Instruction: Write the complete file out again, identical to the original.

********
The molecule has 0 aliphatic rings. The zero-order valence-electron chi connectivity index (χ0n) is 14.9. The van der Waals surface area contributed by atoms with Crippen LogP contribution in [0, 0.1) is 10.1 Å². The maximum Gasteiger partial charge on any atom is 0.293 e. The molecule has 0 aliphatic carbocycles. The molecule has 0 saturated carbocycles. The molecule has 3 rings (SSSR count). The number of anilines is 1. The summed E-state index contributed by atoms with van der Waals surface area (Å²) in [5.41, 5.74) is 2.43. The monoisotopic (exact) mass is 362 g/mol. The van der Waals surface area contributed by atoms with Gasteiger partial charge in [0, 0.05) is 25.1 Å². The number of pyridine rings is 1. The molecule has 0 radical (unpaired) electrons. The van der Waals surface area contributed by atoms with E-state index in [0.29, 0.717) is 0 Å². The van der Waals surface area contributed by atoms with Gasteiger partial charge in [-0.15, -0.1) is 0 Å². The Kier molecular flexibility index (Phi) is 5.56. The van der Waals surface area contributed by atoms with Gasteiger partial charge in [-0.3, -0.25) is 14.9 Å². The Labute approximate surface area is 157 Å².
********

The molecule has 0 aliphatic rings. The zero-order valence-electron chi connectivity index (χ0n) is 14.9. The van der Waals surface area contributed by atoms with Crippen LogP contribution in [0, 0.1) is 10.1 Å². The maximum Gasteiger partial charge on any atom is 0.293 e. The molecule has 0 aliphatic carbocycles. The molecule has 0 saturated carbocycles. The molecule has 3 rings (SSSR count). The number of anilines is 1. The summed E-state index contributed by atoms with van der Waals surface area (Å²) in [5.41, 5.74) is 2.43. The monoisotopic (exact) mass is 362 g/mol. The van der Waals surface area contributed by atoms with Gasteiger partial charge in [0, 0.05) is 25.1 Å². The number of pyridine rings is 1. The molecule has 0 radical (unpaired) electrons. The van der Waals surface area contributed by atoms with E-state index in [0.29, 0.717) is 0 Å². The van der Waals surface area contributed by atoms with Gasteiger partial charge in [-0.15, -0.1) is 0 Å². The Kier molecular flexibility index (Phi) is 5.56. The van der Waals surface area contributed by atoms with Gasteiger partial charge in [-0.3, -0.25) is 14.9 Å². The Labute approximate surface area is 157 Å².